• SEVAI enlighten the target communities that Drinking water, like every other substance, contains small amounts of bacteria. Most of these bacteria are common ones and they are generally not harmful. Chlorine is usually added to drinking water to prevent bacterial growth while the water streams through pipelines. This is why drinking water also contains minimal amounts of chlorine. Water mostly consists of minerals and other inorganic compounds, such as calcium. /Patient care/Sanitation project implemented is an improvement in the general quality of life in the rural areas and to accelerate sanitation coverage in rural areas to access to toilets to all by motivating communities and Panchayati Raj Institutions in promoting sustainable sanitation facilities through awareness creation and health education. Individual Household Latrines, School Toilets, Anganwaadi Toilets, Sanitary Complexes and Rural Sanitary Marts are taken up under the scheme.


    Remote rural areas suffer from a lack of health and sanitation measures which had a negative effect on all of the community's members. Water has impact on both health and disease. Water-related diseases include those due to micro-organisms and chemicals in water people drink; diseases like schistosomiasis which have part of their lifecycle in water; diseases like malaria with water-related vectors; drowning and some injuries; and others such as legionellosis carried by aerosols containing certain micro-organisms. Water also contributes to health, through hygiene.


    SEVAI has both rural and urban projects to help increase access to water and sanitation. As sanitation coverage is very low, projects focus on promoting sanitation among the rural poor by creating a demand for latrines. When members of the community learn that poor hygiene fuels disease and work out for themselves the costs in medicine and lost productivity, their raised awareness will inspire them to develop their own solutions.


    A series of well received training manuals and materials developed by SEVAI have also given hygiene promotion a boost. These   materials have been used by Self Help groups and user groups.SEVAI projects are aimed at stopping open defecation in the intervention areas which include rural and urban slums in Cities.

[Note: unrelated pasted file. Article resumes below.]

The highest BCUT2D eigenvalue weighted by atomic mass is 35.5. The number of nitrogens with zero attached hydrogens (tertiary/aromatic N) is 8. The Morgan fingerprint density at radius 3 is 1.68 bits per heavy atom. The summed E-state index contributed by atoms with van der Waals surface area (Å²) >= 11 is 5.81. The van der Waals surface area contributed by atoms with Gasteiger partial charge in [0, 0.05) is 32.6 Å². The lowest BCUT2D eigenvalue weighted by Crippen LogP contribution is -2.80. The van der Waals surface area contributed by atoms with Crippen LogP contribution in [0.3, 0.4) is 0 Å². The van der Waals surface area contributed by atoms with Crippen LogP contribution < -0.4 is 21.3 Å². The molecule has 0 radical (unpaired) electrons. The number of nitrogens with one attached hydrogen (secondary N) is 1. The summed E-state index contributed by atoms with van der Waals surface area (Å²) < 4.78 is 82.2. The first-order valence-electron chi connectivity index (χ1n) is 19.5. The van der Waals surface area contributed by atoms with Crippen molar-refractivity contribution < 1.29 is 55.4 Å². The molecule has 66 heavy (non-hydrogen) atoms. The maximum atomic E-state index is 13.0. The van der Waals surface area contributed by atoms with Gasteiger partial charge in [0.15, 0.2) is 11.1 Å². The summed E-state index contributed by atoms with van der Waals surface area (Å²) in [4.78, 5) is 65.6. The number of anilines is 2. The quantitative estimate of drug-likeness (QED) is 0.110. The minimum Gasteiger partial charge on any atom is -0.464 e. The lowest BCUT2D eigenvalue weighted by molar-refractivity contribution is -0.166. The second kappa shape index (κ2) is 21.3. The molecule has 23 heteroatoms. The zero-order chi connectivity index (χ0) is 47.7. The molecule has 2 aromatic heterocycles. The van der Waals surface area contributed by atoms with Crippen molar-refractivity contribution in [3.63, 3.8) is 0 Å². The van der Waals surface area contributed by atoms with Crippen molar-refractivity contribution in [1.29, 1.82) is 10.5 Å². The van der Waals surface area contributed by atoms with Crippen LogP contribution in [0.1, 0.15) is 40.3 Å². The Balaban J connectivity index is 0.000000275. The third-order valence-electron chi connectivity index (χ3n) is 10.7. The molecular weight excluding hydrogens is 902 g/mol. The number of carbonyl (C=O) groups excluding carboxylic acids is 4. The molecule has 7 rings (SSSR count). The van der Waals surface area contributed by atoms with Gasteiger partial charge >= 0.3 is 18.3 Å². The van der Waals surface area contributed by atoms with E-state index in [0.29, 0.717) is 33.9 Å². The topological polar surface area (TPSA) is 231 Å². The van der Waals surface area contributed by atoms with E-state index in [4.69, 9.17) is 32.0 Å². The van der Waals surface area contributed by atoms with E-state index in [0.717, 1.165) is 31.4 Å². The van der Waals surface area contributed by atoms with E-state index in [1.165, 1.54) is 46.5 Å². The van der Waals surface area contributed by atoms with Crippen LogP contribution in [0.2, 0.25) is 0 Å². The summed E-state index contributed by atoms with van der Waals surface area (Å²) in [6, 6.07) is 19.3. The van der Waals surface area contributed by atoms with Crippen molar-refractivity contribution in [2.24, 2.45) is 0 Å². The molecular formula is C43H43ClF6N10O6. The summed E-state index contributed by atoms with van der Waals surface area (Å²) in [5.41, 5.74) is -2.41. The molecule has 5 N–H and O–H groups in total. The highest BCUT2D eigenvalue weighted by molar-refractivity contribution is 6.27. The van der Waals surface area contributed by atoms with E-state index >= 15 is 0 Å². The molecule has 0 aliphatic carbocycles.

WaterAid first Director, Mr.David SEVAI enabled the panchayat to declare Allur village as open defecation free village. Based on the community led total sanitation approach, SEVAI so far helped the local communities 256 villages as open defecation free. By demonstrating cost effective, practical examples using appropriate technologies that involve communities through self help groups, SEVAI has been into incorporate low cost latrines.


    Mr. David Collect, Water Aid visited SEVAI and had interaction with village head.


    SEVAI is focusing on making people friendly toilets so that even the poorest can benefit. SEVAI encourages its self help groups to take the lead in all its work and they in turn ensure that all members of the community, including the poorest and most marginalized, are involved in the projects. Community toilet by SEVAI.In rural projects, SEVAI and its SHGS help people to gain access to water and sanitation from the Government.


    SEVAI trains villagers to maintain the new infrastructure and set up village water and sanitation committees to manage the projects in a way that involves all the community and promotes good hygiene. SEVAI also helps the rural poor to put forward their views in village governing bodies such as the Gram Sabha (a village level forum for decision making) and Panchayats (local government) so that their concerns over water and sanitation are raised. Health committees had been formed by SEVAI in the target 362 village communities in an effort to improve sanitation measures, and also to improve access to health services. SEVAI experienced that the Schools situated in target villages also have a role in promoting health and sanitation within their communities; they are agents of change by introducing health and sanitation measures that they learn at school to their families. SEVAI launched hand washing program at schools, SEVAI launched a deworming program in target areas schools very inexpensively, launch a gardening program, and with the investment of a relatively small amount they could launch a latrine program at schools.


    • SEVAI has achieved remarkable success in providing safe Drinking water to rural population of district Trichy, Karur and Nagapatinam Districts through different water